Jump to content
George Ebersole

Hiring a DP

Recommended Posts

Since every kid with a DSLR is nowadays a "DP", ask them this question:

 

"Have you ever shot on film?"

 

That should get rid of the wannabes right then and there. ;-)

  • Upvote 1

Share this post


Link to post
Share on other sites

Get a reel but on top of that ask for an actual short they themselves DoP'd to see their work in action for an actual story and not a song. If it's a verbal interview, try to get them to talk about themselves. Not to see if they're text-knowledgeable about cinematography, but to make sure they're not a total bore (or serial killer).

 

If they're under 25 and come out the gate bragging about shooting film that'd probably be a red flag for me.

Share this post


Link to post
Share on other sites

If they're under 25 and come out the gate bragging about shooting film that'd probably be a red flag for me.

 

If they have film to show, then why? Carl is like 22 or so and he shoots film....well, he says he does, I think most of the time he is troubleshooting his ACL. ;-)

Share this post


Link to post
Share on other sites

Thanks. I'm thinking shooting my own stuff might be a job too many. The most I've ever done is call up PAs, a few grips and a gaffer or two (people I already knew). I've never been a production manager. Thanks for the replies.

Share this post


Link to post
Share on other sites
Posted (edited)
On 11/15/2017 at 7:54 PM, Samuel Berger said:

Since every kid with a DSLR is nowadays a "DP", ask them this question:

 

"Have you ever shot on film?"

 

That should get rid of the wannabes right then and there. 😉

...Well, it should get rid of the less pompous and pretentious ones, yes.

Otoh, you could actually something meaningful like what short lighting is, how they'd colour balance their camera, what focal length they'd shoot a close up in, how they'd expose log, where skin tones should be on a vectorscope, etc. But that would select people who were actually competent at using a camera rather than posing with one.

The time you should ask if someone has shot on film is if you are... shooting on film.

Edited by David Mawson

Share this post


Link to post
Share on other sites
On 11/15/2017 at 9:45 PM, David Mullen ASC said:

Look at their resume and some of their work, then interview them. Talk to whoever worked with them before if possible.

That's just being gratuitously sensible.

  • Downvote 1

Share this post


Link to post
Share on other sites

The questions you want to ask also depend on the project you're hiring them for.  I hate answering ads for a DP position when there's no indication of what the actual job is and whether it's commercial or narrative.  Be clear and ask appropriate questions based on that so applicants give you relevant reels and information.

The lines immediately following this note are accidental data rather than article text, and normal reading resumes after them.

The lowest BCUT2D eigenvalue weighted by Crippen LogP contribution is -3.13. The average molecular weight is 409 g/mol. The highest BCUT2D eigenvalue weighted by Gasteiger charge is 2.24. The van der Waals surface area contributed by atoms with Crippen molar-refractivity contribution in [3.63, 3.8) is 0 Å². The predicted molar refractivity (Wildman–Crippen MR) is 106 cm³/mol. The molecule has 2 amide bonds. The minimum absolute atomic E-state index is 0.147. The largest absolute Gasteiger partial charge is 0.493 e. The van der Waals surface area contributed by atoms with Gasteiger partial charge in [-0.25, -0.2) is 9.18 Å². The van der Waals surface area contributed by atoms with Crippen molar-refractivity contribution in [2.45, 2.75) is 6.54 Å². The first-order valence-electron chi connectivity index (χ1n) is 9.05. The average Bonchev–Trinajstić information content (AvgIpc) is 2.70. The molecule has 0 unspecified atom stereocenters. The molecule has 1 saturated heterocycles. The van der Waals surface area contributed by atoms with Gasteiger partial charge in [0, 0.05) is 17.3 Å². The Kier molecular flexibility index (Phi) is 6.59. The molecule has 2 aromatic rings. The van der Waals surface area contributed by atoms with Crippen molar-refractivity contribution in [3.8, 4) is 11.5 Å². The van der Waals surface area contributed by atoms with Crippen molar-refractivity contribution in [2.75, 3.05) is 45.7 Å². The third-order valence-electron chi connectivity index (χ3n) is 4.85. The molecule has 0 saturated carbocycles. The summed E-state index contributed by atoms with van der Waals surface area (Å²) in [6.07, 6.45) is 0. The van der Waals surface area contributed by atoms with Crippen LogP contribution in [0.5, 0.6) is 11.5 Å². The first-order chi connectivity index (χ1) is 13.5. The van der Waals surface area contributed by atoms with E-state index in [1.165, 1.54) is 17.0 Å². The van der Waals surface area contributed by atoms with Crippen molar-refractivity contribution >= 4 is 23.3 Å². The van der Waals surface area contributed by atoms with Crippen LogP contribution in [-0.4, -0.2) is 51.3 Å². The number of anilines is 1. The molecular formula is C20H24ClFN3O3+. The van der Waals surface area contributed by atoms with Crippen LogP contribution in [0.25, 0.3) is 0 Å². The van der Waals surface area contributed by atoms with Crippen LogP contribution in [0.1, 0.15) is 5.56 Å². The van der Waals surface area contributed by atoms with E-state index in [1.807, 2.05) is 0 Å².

Share this post


Link to post
Share on other sites

What David said - try to talk to people that have worked with them before. There are plenty of DOP's with stunning reels but are glacially slow on set. Or won't compromise "their" vision - none of these things will show on the reel (if anything the reels will be better). But we aren't shooting DOP showreels. 

A great DOP is one that know when its appropriate to take the extra time and push for a look.  But also understands that when you backs against the wall, they are prepared to compromise to get the shot done. The biggest fight I ever had with a DOP on set was about a lighting setup that was good enough, the DOP wanted to make it better (normally a good instinct) - but not when your running late and I'd not have enough time to get all the shots I needed for the sequence. 

Its real find line - the DOP's job its to fight for the photographic integrity of the image, but its a balance and understanding compromise is a big thing. Talk to 1st ADs, even if they are the natural enemy of the DOP, they will let you know who's quick and efficient. 

You can normally tell from the showreel if they are technically competent, the important thing is can you work with them personally and can they work to the schedule.  My questions would be more logistical, how would you marshal the resources we have to hand to make the film in the time available?  I may ask crewing questions e.g do you have a team you work with etc? Do we need a Gaffer etc.... Things that impact the budget. Do you drive? (its a pain in the arse having to pick up your non car driving DOP from the train station each day)

I would have already checked from their CV (resume) that they had shot on the proposed shooting format (or similar) and they wouldn't be in the room unless their reel looked stunning. 

  • Like 2

Share this post


Link to post
Share on other sites

Join the conversation

You can post now and register later. If you have an account, sign in now to post with your account.

Guest
Reply to this topic...

×   Pasted as rich text.   Paste as plain text instead

  Only 75 emoji are allowed.

×   Your link has been automatically embedded.   Display as a link instead

×   Your previous content has been restored.   Clear editor

×   You cannot paste images directly. Upload or insert images from URL.



  • G-Force Grips



    New Pro Video - New and Used Equipment



    Just Cinema Gear



    Broadcast Solutions Inc



    Gamma Ray Digital Inc



    Rig Wheels Passport



    Visual Products



    Media Blackout - Custom Cables and AKS



    Paralinx LLC



    Ritter Battery



    Abel Cine



    Serious Gear



    Metropolis Post



    FJS International



    CineLab



    Glidecam



    Tai Audio



    Wooden Camera


×
×
  • Create New...